For a treatment to be effective it has to be the right patient receiving the right drug at the right time at the right dose and through the right route. Today, we will be looking at the some common instructions that go along with drug administration .
Take morning, afternoon and evening
This might be one of the most confusing instructions to the majority. Morning spans till about 11:59am, so can I take my meds at 11:50am and the next dose at 12:10pm?
Most drugs meant to be taken several times in a day have a spacing of about 4-12hours between doses. Doses taken too close to each other usually puts too much of the drug in the body at a particular time (increasing its side effects).
Over spacing (taking too long between doses) could render it ineffective due to too little amount of drug in the body.
- Ask doctor/pharmacist what he really means by morning, afternoon and evening.
- Take drug same time daily e.g 8am, 2pm, 8pm
Take as needed
Contrary to the first, this second one comes with a more flexible approach. Some medications that follow this pattern are painkillers, sore throat lozenges etc.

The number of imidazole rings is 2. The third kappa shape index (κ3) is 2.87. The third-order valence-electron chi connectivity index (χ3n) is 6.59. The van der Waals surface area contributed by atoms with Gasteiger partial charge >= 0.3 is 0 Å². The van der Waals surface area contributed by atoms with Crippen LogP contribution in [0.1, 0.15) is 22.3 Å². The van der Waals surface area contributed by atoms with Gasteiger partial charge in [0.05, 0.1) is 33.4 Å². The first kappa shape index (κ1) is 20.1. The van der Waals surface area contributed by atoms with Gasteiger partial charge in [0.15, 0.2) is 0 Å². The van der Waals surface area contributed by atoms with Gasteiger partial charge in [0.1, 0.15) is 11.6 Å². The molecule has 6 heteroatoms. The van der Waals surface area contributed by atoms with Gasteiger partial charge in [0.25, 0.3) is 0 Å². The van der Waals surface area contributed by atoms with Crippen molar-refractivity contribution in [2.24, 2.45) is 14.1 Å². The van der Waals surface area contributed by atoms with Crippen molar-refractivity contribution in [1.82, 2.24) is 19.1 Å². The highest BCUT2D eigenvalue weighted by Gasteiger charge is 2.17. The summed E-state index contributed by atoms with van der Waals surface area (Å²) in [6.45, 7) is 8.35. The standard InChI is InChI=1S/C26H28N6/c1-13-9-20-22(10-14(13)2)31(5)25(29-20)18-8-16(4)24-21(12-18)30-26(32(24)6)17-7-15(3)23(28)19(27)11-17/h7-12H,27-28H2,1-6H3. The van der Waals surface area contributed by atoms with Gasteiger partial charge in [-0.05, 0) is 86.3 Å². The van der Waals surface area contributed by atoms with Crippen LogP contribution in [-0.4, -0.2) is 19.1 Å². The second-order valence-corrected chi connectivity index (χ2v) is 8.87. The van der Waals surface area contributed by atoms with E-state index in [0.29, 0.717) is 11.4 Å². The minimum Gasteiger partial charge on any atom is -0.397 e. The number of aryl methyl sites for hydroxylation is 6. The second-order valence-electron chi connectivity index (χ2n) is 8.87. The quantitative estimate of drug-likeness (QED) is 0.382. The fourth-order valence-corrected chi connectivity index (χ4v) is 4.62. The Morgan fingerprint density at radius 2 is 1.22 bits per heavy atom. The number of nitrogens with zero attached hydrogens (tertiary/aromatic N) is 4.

Note however there is usually a daily limit, make sure to check on the prescription notice.
Take with food
Some medications could cause stomach upset e.g. some anti-inflammatory drugs like ibuprofen, diclofenac, and so need to be taken with food. The absorption of some drugs are better with fatty foods for example.
Take on an empty stomach
The presence of food may alter the absorption of some drugs and so best be taken on an empty stomach.
Do not consume alcohol
This is where many patients have a hard time, especially in a festive season. Alcohol could enhance the side effect (drowsiness, dizziness) of certain drugs increasing the risk of accidents.
Read more: Can I take my medication with alcohol?
Limit sun exposure
Some antibiotics like bactrim interact with sunlight. This however does not mean you should stay secluded. Ask doctor/pharmacist to give clarifications.
Chew/Do not chew
If told to chew a drug, do not swallow it, it was designed to be chewed and most at times to have a local effect.
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About the author
Dr. Ekwoge Hilda is a trained pharmacist from Cameroon and Co-founder of HILPharma. When she is not busy creating content, she slings pills to pay the bills.